Miami has advanced to the Elite 8 for the 2nd straight year, knocking off the No. 1 seed in its region along the way.

Both the Hurricanes’ men’s and women’s teams are still alive in the NCAA Tournament and are just 2 wins each away from playing for a national championship.

With its once-storied football program now a full 2 decades removed from its most recent national championship, with no top 8 finishes in the final Associated Press poll since 2003, the question must be asked.

Has the U officially made the transition from a football school to a basketball school? 

It’s a topic that’s been debated vigorously on social media since Miami’s impressive takedowns of Indiana and Houston in the NCAA’s Midwest Region.

So it’s only fair that men’s coach Jim Larrañaga, one of those most responsible for turning March Madness into Hurricane season, be allowed to chime in with his thoughts on the subject.

What say you, Coach L?

“Here’s what I would tell you,” he said when asked following his team’s 89-75 upset of the top-seeded Cougars in Kansas City on Friday. “I’ve heard people describe schools as football schools, basketball schools, whatever. I don’t look at it that way. 

“Our football team has won 5 national championships. Our baseball team has won 4. I think we’ve got a great athletic department and great leadership in the administration. They do a great job of providing us the resources to be competitive. And I’m so proud of (women’s coach) Katie Meier and her staff because they did an amazing job. So hats off to both men’s and women’s basketball programs.”

It’s understandable that Larrañaga would want to take the diplomatic approach to the subject, so as to not ruffle the feathers of anyone in his fan base or popular football coach Mario Cristobal.

But the body of evidence is convincing.

That’s the entire body of evidence, not just the back-to-back Elite 8 runs that have finally given his program the attention it deserves.

While the Hurricanes have cycled through 6 football coaches without much to show for it since joining the ACC in 2004, Larrañaga has quietly compiled more victories and NCAA Tournament appearances than any other basketball coach in school history.

He’s also stayed ahead of the curve when it comes to using new concepts such as name, image and likeness, and the transfer portal to their full advantage.

Two of this year’s top contributors, homegrown star Isaiah Wong – the ACC’s Player of the Year — and Kansas State transfer Nijel Pack have both benefited from lucrative NIL deals.

Proving that success breeds success, long-time women’s coach Katie Meier has adopted a similar approach in building her team.

Two of her top players, twins Haley and Hanna Cavinder, are transfers from Fresno State who are as well known for their work as social media influencers with more than 4 million TikTok followers and a combined $1.7 million in NIL earnings as they are for their play on the court.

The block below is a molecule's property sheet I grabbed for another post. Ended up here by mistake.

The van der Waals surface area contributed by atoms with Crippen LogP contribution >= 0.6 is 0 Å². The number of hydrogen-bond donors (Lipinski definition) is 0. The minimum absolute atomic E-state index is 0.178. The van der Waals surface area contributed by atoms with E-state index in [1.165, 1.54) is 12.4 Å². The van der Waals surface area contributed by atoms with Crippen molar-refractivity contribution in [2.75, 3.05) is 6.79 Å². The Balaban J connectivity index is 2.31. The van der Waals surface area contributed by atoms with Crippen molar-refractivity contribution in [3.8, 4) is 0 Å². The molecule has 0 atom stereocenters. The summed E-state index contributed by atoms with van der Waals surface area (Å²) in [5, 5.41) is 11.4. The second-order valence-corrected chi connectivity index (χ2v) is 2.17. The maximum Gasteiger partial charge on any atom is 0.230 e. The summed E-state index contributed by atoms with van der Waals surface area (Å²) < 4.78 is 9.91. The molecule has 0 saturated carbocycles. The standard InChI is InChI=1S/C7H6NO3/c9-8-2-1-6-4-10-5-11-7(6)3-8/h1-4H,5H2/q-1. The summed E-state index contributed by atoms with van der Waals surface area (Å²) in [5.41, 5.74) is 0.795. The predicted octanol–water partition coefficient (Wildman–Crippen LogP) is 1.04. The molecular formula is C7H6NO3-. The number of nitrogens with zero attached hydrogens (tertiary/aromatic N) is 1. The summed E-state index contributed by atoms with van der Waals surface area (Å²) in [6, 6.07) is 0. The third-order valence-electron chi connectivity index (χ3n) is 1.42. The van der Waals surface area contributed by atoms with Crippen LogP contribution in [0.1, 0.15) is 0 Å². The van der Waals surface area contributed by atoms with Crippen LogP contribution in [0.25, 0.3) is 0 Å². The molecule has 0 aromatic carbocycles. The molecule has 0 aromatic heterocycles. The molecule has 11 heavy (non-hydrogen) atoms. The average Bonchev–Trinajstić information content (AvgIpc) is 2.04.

“The two programs have a lot in common.” Meier said after Friday’s Sweet 16 win against Villanova. “We’re very competitive, like a big brother/little sister or big sister/little brother, depending on who won that week. 

“We get that way with each other and I love it. Any opportunity you have to have somebody push you … they’re right there competing with each other in a very loving way. I think it’s elevated both of our programs.”

The 2 Miami teams are each other’s biggest fans.

Even though the men were scheduled to play No. 1 Houston later in the day Friday in Kansas City, they locked in on watching their female counterparts in their Sweet 16 game in Greenville, SC.

“We were cheering them on,” Pack said. “It was really fun watching their game, seeing them beat Villanova when they were expected to lose. Making the Elite 8 for the first time in their program history is something that people didn’t think about at the beginning of the year.”

It’s not even something anyone expected as recently as 2 weeks ago.

The women finished tied for 6th in the ACC and were seeded 9th heading into the Tournament. They survived an opening-round matchup against Oklahoma State by a single point before busting a bracket of their own with an upset of top-seeded Indiana.

Larrañaga’s men have been much less of a surprise. As the ACC regular season co-champions whose 28 wins are 1 shy of the single-season school record, they were undervalued by the NCAA selection committee as the No. 5 seed in the Midwest Region.

But at this point in the journey, seedings are meaningless.

All that matters is winning and advancing.

The men will get their chance against Texas on Sunday while the women play LSU with a trip to the Final 4 on the line for both.

With UConn’s loss to Ohio State in the women’s Sweet 16 on Saturday, Miami is the only school left with both of its teams still in contention for the national championship.

It’s just 1 more indication that while football might still be king in South Florida, at least in this NCAA Tournament, Miami has officially become a basketball school.